…We can dispense with Amis’s polite fiction that he is talking about “Islamism”; there are just too many generalisations (“The impulse towards rational inquiry,” Amis wrote elsewhere, “is by now very weak in the rank and file of the Muslim male”), too many references to “them” and “us”. When he says, for example, “they” are gaining on “us” demographically, he is demonstrably not talking about “Islamists”. The danger of being overrun, outnumbered, outbred is a repugnant trope beloved of supremacists everywhere…When Amis voices his fears of being overrun, he is, and he knows he is, perpetuating and enhancing the spectre of the other, and loading it with the potent imagery of swarming poverty, violence and ignorance.

At the Cheltenham literary festival, Amis treated his audience to a discussion on the relative value of Muslim and western states, the former being, in his estimation, less evolved than the latter. “I am just saying that some societies are more evolved than others,” he said. (Evolved is an interesting choice of word. In the Belgian Congo, the colonisers used to employ a system of rewarding colonised people who alienated themselves from indigenous society: they were raised to an officially designated category of évolués.) “There is no inoffensive way to put this,” Amis continued provocatively. “By evolved, I mean more civilised. We have more respect for civil society.”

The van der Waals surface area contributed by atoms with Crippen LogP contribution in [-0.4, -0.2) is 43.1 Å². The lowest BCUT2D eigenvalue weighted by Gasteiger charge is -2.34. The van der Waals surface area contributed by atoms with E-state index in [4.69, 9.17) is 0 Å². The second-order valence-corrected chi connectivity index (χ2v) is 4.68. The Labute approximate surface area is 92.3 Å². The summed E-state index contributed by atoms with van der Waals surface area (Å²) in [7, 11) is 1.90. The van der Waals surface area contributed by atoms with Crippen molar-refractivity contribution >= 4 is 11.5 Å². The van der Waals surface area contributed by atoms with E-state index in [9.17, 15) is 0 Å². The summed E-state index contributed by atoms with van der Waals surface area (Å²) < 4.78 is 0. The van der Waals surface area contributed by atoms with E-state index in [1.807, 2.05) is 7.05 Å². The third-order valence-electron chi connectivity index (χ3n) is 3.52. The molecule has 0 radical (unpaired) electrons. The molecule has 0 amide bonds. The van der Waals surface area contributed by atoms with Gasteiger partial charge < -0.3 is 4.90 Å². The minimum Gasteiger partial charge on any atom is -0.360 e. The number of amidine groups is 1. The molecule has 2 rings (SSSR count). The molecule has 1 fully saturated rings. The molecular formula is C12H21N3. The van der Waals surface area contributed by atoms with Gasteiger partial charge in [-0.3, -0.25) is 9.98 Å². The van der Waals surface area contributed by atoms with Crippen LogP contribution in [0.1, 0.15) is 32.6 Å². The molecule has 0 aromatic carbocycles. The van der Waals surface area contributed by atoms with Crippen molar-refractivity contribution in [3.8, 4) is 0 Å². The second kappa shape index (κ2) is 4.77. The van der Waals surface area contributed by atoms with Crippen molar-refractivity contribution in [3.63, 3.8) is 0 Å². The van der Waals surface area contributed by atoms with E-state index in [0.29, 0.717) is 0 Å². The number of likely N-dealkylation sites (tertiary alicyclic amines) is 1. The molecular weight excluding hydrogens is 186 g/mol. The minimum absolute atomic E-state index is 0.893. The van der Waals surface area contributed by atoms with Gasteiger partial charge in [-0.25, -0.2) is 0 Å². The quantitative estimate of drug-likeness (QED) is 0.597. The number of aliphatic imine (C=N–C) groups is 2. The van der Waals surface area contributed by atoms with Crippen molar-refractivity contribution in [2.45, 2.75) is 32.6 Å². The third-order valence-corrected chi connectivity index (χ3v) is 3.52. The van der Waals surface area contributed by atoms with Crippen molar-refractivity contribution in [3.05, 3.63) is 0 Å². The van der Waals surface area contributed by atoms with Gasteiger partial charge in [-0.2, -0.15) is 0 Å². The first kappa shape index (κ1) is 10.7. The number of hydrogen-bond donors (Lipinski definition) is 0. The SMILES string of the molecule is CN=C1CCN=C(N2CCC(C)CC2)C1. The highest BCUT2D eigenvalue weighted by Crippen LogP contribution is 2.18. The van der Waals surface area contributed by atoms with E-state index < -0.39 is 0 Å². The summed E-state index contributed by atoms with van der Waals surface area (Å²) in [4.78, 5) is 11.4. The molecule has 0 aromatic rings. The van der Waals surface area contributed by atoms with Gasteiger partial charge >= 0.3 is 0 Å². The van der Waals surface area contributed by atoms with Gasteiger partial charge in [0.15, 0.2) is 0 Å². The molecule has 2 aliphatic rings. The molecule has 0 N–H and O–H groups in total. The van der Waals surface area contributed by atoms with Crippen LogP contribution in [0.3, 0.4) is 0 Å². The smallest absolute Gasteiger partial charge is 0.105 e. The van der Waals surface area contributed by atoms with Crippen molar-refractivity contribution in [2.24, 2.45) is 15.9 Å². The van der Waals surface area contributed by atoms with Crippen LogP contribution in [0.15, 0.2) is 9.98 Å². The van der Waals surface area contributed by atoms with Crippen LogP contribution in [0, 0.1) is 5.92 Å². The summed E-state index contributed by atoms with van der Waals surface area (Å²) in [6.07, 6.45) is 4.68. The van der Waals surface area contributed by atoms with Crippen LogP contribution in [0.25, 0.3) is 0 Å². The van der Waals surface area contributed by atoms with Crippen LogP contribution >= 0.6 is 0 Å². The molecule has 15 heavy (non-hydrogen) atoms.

This is not the time or place to debate the proposition or the definitions Amis employs, though I would say, in a general response to the generalised argument, that I have seen, at times, rather more respect for civil society, from how they treat their families and the elderly to strangers in the street, in Damascus, Ramallah and east Jerusalem than I have seen, at times, in London, New York and Paris. Equally, when he says, “Here in the west we have the most evolved society in the world and we are not blowing people up”, it is hard not to think of the ghosts of tens of thousands, if not hundreds of thousands, of Muslim dead from Iraq to Afghanistan who might take issue with him. No, here the salient point is that Amis, contrary to his assertions, is talking about Islam, not Islamism, Muslims, not Islamists.

It is one thing – and the right thing – to challenge at every turn antisemitism, misogyny, homophobia, incitement to violence and hatred where it exists among Muslims, just as we should where it exists in the police, the church, the political parties, newspapers or anywhere else. But British Muslims I have spoken to now talk about feeling “deluged” by hostile comment. Hardly a day goes past when they are not lectured and scolded by writers claiming to be the champions of true liberalism….